The latest in the ongoing saga of real estate mogul Donald Trump’s quest to secure the presidency has given rise to an interesting and deceptively revealing phenomenon. For those unfamiliar: Trump University, a venture set up by Trump in 2005, offered real estate investment training programs. A group of students who alleged that they were defrauded by the outfit are in the process of suing Trump.
Par for the course with regard to the left and the establishment press, some comments recently lodged by the GOP candidate and directed at the trial judge have elicited a firestorm of rhetoric because they referenced the judge’s ethnicity.
Heaven forfend …
Federal Judge Gonzalo Curiel is overseeing the Trump U case, and he is Latino. Trump has claimed that Curiel has “an absolute conflict” (of interest) in the case for this reason.
Indelicate though Trump’s rhetoric may be at times – and it most definitely is – it would probably have been more prudent for him to cite Curiel’s political affiliations as tangential to his ethnicity, because that is a far more damning indictment of the judge than anything being leveled against Trump due to his comments.
What wasn’t reported right away relative to this story was Curiel’s connection to the National Council of La Raza, an indisputably subversive, racist organization which advocates for the return of the U.S. southwest to Mexico so that the region can become a Third World toilet just like Mexico. “La Raza” translates to “The Race,” and this name itself suggests that this group should have been stigmatized out of existence long ago. That did not occur, because nonwhites are allowed to be as racist as they like here in America.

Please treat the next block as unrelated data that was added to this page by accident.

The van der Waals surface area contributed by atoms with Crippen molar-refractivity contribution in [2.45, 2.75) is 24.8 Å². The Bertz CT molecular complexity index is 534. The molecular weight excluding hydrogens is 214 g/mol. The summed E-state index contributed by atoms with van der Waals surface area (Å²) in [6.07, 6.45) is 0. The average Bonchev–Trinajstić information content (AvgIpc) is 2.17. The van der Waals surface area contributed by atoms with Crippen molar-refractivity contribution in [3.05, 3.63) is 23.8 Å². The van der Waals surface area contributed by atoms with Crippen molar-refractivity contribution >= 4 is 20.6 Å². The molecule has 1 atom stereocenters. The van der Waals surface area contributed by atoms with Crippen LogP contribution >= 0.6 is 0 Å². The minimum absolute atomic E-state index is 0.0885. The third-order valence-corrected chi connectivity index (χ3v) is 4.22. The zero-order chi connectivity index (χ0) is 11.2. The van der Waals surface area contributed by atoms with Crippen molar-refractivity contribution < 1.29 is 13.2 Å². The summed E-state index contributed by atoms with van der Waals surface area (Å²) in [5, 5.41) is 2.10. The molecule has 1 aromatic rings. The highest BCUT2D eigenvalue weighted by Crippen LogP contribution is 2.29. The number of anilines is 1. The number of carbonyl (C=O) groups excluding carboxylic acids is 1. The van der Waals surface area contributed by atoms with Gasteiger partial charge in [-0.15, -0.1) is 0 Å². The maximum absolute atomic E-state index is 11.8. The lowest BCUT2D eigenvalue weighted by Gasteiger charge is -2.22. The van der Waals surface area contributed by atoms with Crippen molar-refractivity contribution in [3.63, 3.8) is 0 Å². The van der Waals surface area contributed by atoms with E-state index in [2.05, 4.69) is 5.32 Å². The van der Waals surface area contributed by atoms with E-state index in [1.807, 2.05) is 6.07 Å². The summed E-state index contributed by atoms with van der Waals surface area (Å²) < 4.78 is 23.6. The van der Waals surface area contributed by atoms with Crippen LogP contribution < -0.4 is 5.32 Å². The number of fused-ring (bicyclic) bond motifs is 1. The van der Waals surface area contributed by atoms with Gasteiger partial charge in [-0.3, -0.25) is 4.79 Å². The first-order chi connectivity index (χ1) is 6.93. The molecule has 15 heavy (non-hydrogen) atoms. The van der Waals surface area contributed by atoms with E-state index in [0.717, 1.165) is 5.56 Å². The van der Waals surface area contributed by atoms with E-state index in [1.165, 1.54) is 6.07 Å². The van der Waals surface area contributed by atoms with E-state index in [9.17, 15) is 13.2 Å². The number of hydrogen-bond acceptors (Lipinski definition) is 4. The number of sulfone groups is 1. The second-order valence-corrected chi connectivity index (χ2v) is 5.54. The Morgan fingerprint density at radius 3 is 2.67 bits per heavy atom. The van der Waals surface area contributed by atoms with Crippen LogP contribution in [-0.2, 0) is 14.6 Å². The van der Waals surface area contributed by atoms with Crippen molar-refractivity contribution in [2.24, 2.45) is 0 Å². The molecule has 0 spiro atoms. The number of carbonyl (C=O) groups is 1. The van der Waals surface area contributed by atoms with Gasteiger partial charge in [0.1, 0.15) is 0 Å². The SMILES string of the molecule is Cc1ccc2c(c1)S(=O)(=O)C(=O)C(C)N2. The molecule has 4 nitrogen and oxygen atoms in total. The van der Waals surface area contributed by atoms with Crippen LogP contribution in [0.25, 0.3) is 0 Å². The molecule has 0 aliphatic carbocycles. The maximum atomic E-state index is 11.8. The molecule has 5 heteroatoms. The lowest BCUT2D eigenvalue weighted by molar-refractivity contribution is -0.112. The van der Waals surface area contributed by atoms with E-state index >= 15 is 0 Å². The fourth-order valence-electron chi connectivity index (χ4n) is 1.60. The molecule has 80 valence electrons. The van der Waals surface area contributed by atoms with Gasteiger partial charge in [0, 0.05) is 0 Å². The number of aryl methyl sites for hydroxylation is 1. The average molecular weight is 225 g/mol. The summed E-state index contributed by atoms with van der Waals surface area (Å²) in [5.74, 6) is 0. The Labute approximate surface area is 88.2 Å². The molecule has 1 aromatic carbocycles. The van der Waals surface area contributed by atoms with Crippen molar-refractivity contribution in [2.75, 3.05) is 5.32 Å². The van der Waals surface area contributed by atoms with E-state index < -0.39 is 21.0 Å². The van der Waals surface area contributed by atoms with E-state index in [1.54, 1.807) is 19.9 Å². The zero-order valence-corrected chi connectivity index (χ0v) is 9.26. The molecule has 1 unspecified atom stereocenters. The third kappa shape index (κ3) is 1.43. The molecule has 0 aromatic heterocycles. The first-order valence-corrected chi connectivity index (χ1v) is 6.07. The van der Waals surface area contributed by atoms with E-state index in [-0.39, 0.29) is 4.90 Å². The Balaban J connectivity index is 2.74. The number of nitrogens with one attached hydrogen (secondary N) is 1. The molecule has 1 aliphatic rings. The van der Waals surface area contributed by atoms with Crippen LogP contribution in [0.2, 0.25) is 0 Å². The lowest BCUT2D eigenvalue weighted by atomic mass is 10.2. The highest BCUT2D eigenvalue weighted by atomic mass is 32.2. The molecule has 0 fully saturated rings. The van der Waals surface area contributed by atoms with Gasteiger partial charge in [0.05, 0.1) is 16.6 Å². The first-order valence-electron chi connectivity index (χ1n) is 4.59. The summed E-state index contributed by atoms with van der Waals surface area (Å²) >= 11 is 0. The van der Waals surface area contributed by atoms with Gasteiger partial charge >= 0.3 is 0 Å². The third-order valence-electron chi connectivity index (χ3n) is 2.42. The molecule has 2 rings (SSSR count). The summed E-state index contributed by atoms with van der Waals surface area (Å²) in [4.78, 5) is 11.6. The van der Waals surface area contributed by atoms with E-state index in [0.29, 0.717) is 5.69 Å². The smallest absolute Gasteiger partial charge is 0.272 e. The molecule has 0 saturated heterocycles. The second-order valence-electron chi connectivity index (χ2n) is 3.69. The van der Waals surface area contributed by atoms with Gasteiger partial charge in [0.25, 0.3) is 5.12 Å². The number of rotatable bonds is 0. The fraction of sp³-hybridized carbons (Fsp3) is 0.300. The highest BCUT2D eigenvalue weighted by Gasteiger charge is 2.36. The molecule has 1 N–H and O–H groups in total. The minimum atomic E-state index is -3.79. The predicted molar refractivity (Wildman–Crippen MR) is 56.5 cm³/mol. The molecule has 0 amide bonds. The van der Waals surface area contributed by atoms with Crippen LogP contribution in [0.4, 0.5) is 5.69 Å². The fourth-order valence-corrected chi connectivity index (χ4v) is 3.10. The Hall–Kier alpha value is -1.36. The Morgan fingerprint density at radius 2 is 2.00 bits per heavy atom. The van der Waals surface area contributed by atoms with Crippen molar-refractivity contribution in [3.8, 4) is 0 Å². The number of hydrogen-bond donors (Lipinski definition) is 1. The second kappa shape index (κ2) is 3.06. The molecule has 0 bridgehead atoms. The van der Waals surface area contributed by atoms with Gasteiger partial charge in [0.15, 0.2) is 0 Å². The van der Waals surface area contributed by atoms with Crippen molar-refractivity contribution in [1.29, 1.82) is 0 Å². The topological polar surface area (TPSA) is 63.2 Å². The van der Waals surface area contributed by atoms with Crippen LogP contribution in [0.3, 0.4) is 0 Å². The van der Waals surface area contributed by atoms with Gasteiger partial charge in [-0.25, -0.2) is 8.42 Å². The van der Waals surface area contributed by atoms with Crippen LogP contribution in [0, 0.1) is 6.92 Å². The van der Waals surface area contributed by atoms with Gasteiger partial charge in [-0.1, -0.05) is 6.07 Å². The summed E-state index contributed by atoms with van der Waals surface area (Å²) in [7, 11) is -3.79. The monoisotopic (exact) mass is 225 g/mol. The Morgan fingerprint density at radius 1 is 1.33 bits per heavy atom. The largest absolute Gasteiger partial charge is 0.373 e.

Curiel is a member of the San Diego La Raza Lawyers Association, which sponsors extreme pro-illegal immigrant causes.
And he’s a federal judge. Does anyone detect a dangerous status quo here?
So, Curiel’s association with La Raza does indeed reveal “an absolute conflict” with regard to his presiding over a case against a defendant who intends to build an anti-illegal immigrant fence along our southern border if elected.
But defending Trump is not my objective here. One more anecdote and I’ll get to that.
This week, WND reported on the case of Department of Homeland Security officer Philip Haney, who was stymied in his efforts to alert his superiors to the infiltration of Muslim Brotherhood operatives in the Department. While this is certainly newsworthy, it is not new, inasmuch as over the last few years, online venues from WND to social media have featured the Obama administration’s program of insinuating Islamists into sensitive positions in the federal government.
This, too, is obviously a dangerous status quo.
Which brings us back to Donald Trump. I have maintained that with regard to the candidate – as with any candidate – we won’t know if he plans to be faithful to his campaign promises until he is in office.